Twitter Basics for Food Truck Owners – Part 2
This series of articles is intended to be a simple list of Twitter essentials every food truck or cart owner should read, and use to modify their business social media marketing strategy if you feel, your current plan isn’t working as intended.
Twitter is the primary marketing and advertising platform used by mobile food vendors, and to maximize its use we came up with these tips to help anyone from the first time user, to a food truck owner with over 30,000 followers.
8. Spread the word
This is one of the fantastic parts of Twitter. You can be informative and reveal interesting information with links. Some of it can be links to your own press clippings or information that refers back to you but the majority should be information that not only you’re interested in but things that you think your followers will like as well.
If you’ve engaged a following by revealing your personality as well as your food style or the mere fact you are a mobile kitchen then you should, as we said before, have some idea of what you have in common and what they’d want to know about. Links will generally be to an article you read online in your local paper (or even better something your read at Mobile Cuisine Magazine), or perhaps to a flickr group or a forum thread. Your followers should feel that clicking on the link will benefit them. Tweeting links to other food trucks and articles about those mobile bistros can very quickly build the respect amongst your followers.
As you only have 140 characters to work with, most links need to be shortened. If you’re tweeting from the Twitter web platform, this is not done automatically so you’ll find yourself needing to use a URL shortener. My favorites are tinyurl.com or bit.ly but there are many alternatives.
Tweeting links that appeal to your followers should be a key part of your Twitter strategy, it engages people, starts conversations and shows people that you’re active as both a food truck or cart owner and in Social Media and it reveals your personality. You can tweet links to anything that fits with your previous behavior on Twitter and that your followers will like. But, balance all link tweeting with one-on-one interaction and remember, not too many links back to your own site.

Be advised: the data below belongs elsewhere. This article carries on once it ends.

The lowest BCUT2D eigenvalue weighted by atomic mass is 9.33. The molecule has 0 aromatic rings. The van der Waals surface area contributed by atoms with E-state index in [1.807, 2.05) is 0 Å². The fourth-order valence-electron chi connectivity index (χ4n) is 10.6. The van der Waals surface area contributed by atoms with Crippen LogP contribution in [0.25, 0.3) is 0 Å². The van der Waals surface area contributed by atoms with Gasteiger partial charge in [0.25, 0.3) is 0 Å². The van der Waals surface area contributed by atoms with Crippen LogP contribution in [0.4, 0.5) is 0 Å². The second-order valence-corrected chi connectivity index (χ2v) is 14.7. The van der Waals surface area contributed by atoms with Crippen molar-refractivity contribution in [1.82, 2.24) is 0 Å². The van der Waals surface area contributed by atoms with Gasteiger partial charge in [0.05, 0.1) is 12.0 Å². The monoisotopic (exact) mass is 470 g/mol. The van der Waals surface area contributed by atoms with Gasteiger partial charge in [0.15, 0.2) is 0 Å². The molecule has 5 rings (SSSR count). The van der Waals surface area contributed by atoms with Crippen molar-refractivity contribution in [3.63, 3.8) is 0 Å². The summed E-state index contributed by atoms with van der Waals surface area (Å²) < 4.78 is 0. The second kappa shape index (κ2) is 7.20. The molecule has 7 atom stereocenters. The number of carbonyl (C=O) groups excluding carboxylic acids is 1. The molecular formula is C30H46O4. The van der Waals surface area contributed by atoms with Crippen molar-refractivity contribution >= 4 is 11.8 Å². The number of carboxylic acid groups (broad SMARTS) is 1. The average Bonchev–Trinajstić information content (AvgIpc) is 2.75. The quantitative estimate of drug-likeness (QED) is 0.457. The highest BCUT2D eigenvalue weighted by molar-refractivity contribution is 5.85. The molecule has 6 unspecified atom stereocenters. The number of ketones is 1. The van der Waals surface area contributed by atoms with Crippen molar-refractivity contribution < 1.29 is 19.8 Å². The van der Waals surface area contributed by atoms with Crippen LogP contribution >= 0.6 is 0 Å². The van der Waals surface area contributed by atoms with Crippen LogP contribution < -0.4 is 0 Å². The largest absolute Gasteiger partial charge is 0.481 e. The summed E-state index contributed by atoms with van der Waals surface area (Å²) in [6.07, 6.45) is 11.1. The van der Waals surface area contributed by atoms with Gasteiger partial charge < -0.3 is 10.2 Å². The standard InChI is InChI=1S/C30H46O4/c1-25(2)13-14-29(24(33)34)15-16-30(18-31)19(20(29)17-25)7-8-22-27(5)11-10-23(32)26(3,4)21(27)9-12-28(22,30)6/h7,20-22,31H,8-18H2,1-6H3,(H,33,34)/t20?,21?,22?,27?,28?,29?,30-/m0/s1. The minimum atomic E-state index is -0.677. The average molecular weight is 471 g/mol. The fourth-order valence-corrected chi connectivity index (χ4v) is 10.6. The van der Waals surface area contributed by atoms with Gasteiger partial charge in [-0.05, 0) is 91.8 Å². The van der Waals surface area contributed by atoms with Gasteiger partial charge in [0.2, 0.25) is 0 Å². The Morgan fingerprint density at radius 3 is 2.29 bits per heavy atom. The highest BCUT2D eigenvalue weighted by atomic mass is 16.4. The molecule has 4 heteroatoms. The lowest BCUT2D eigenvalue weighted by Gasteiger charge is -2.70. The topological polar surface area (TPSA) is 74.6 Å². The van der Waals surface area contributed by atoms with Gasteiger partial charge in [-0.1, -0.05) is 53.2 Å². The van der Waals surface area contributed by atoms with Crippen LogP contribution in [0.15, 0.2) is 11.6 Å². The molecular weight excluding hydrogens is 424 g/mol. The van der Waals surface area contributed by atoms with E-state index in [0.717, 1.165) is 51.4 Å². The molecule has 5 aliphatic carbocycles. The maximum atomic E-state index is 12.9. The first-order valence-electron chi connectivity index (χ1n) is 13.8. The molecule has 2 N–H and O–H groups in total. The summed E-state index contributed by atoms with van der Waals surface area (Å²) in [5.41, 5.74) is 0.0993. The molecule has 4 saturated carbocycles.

If you’re doing it right people will go off Twitter and check out your website anyway – the URL is on your Twitter page after all, isn’t it?
Passing on or forwarding the wisdom of others is the art of the ‘Retweet’. It’s done by adding ‘RT’ in front of the username of the person whose tweet you’re passing on – so ‘RT@MobileCuisine’ followed by our tweet will send that to all your followers.
It also lets your followers know that the tweet came from us originally, as well as letting us know that you’ve passed it on as we see it appear as a ‘RT’ in our stream.
Clearly this pushes any tweet into another realm of viewing figures. It’s generally accepted that a Twitter user with a vast following will cause a massive bump if they RT your tweet, but, there will then be another massive bump as all his followers do the same as they repeat his wisdom!
It’s a form of flattery, of course, toward the person whose tweet you are forwarding to your followers. But, and this is probably more important, you’re demonstrating that you’re using Twitter, reading what other people are saying and getting value from it that you want to pass on.